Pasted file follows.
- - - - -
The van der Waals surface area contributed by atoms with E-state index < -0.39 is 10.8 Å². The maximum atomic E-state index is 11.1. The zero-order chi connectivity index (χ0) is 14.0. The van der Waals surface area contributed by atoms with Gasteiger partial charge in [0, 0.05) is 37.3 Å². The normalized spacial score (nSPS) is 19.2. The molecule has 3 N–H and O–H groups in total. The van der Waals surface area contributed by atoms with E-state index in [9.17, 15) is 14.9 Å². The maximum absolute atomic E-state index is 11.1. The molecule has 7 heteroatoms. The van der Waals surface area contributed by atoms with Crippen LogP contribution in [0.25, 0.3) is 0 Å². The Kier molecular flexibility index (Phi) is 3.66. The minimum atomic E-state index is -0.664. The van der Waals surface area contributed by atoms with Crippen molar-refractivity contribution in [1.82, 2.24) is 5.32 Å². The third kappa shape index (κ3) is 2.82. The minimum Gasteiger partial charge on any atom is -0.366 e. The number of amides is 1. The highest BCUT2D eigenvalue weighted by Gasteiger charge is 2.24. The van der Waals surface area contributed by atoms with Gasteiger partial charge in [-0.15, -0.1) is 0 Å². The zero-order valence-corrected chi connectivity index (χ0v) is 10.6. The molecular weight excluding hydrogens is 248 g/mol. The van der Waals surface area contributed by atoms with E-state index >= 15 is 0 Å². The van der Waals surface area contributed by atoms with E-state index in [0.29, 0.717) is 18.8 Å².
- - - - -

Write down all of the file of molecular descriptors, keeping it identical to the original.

The van der Waals surface area contributed by atoms with E-state index < -0.39 is 10.8 Å². The maximum atomic E-state index is 11.1. The zero-order chi connectivity index (χ0) is 14.0. The van der Waals surface area contributed by atoms with Gasteiger partial charge in [0, 0.05) is 37.3 Å². The normalized spacial score (nSPS) is 19.2. The molecule has 3 N–H and O–H groups in total. The van der Waals surface area contributed by atoms with E-state index in [9.17, 15) is 14.9 Å². The maximum absolute atomic E-state index is 11.1. The molecule has 7 heteroatoms. The van der Waals surface area contributed by atoms with Crippen LogP contribution in [0.25, 0.3) is 0 Å². The Kier molecular flexibility index (Phi) is 3.66. The minimum atomic E-state index is -0.664. The van der Waals surface area contributed by atoms with Crippen molar-refractivity contribution in [1.82, 2.24) is 5.32 Å². The third kappa shape index (κ3) is 2.82. The minimum Gasteiger partial charge on any atom is -0.366 e. The number of amides is 1. The highest BCUT2D eigenvalue weighted by Gasteiger charge is 2.24. The van der Waals surface area contributed by atoms with Gasteiger partial charge in [-0.15, -0.1) is 0 Å². The zero-order valence-corrected chi connectivity index (χ0v) is 10.6. The molecular weight excluding hydrogens is 248 g/mol. The van der Waals surface area contributed by atoms with E-state index >= 15 is 0 Å². The van der Waals surface area contributed by atoms with E-state index in [0.29, 0.717) is 18.8 Å².